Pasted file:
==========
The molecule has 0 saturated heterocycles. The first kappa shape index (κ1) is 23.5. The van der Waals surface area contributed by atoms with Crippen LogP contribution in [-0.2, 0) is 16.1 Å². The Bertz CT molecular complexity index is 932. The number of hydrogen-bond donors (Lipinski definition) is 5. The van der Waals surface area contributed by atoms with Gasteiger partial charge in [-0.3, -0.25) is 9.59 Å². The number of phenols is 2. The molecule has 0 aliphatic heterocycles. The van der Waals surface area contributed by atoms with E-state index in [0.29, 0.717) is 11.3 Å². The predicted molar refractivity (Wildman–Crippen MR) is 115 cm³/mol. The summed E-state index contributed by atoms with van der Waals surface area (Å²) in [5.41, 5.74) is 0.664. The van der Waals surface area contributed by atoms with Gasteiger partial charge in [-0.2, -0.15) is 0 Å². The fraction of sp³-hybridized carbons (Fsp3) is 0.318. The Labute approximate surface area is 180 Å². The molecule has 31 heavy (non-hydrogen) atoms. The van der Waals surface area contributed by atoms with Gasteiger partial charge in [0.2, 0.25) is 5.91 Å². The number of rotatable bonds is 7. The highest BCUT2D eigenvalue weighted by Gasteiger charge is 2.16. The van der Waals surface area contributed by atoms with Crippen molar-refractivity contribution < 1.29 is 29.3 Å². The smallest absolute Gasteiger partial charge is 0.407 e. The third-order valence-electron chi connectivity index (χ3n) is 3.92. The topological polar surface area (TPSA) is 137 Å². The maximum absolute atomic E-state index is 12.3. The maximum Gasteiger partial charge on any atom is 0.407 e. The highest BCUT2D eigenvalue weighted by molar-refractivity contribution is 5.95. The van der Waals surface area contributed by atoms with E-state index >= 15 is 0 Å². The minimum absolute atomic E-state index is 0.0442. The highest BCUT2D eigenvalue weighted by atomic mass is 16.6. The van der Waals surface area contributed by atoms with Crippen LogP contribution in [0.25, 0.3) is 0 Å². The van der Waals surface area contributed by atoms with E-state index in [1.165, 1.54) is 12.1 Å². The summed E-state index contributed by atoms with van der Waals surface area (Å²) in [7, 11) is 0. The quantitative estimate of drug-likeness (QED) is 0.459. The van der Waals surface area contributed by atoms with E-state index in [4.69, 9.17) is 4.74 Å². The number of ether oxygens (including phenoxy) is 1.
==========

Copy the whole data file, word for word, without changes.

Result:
The molecule has 0 saturated heterocycles. The first kappa shape index (κ1) is 23.5. The van der Waals surface area contributed by atoms with Crippen LogP contribution in [-0.2, 0) is 16.1 Å². The Bertz CT molecular complexity index is 932. The number of hydrogen-bond donors (Lipinski definition) is 5. The van der Waals surface area contributed by atoms with Gasteiger partial charge in [-0.3, -0.25) is 9.59 Å². The number of phenols is 2. The molecule has 0 aliphatic heterocycles. The van der Waals surface area contributed by atoms with E-state index in [0.29, 0.717) is 11.3 Å². The predicted molar refractivity (Wildman–Crippen MR) is 115 cm³/mol. The summed E-state index contributed by atoms with van der Waals surface area (Å²) in [5.41, 5.74) is 0.664. The van der Waals surface area contributed by atoms with Gasteiger partial charge in [-0.2, -0.15) is 0 Å². The fraction of sp³-hybridized carbons (Fsp3) is 0.318. The Labute approximate surface area is 180 Å². The molecule has 31 heavy (non-hydrogen) atoms. The van der Waals surface area contributed by atoms with Gasteiger partial charge in [0.2, 0.25) is 5.91 Å². The number of rotatable bonds is 7. The highest BCUT2D eigenvalue weighted by Gasteiger charge is 2.16. The van der Waals surface area contributed by atoms with Crippen molar-refractivity contribution < 1.29 is 29.3 Å². The smallest absolute Gasteiger partial charge is 0.407 e. The third-order valence-electron chi connectivity index (χ3n) is 3.92. The topological polar surface area (TPSA) is 137 Å². The maximum absolute atomic E-state index is 12.3. The maximum Gasteiger partial charge on any atom is 0.407 e. The highest BCUT2D eigenvalue weighted by molar-refractivity contribution is 5.95. The van der Waals surface area contributed by atoms with E-state index >= 15 is 0 Å². The minimum absolute atomic E-state index is 0.0442. The highest BCUT2D eigenvalue weighted by atomic mass is 16.6. The van der Waals surface area contributed by atoms with Crippen LogP contribution in [0.25, 0.3) is 0 Å². The van der Waals surface area contributed by atoms with E-state index in [1.165, 1.54) is 12.1 Å². The summed E-state index contributed by atoms with van der Waals surface area (Å²) in [7, 11) is 0. The quantitative estimate of drug-likeness (QED) is 0.459. The van der Waals surface area contributed by atoms with E-state index in [4.69, 9.17) is 4.74 Å². The number of ether oxygens (including phenoxy) is 1.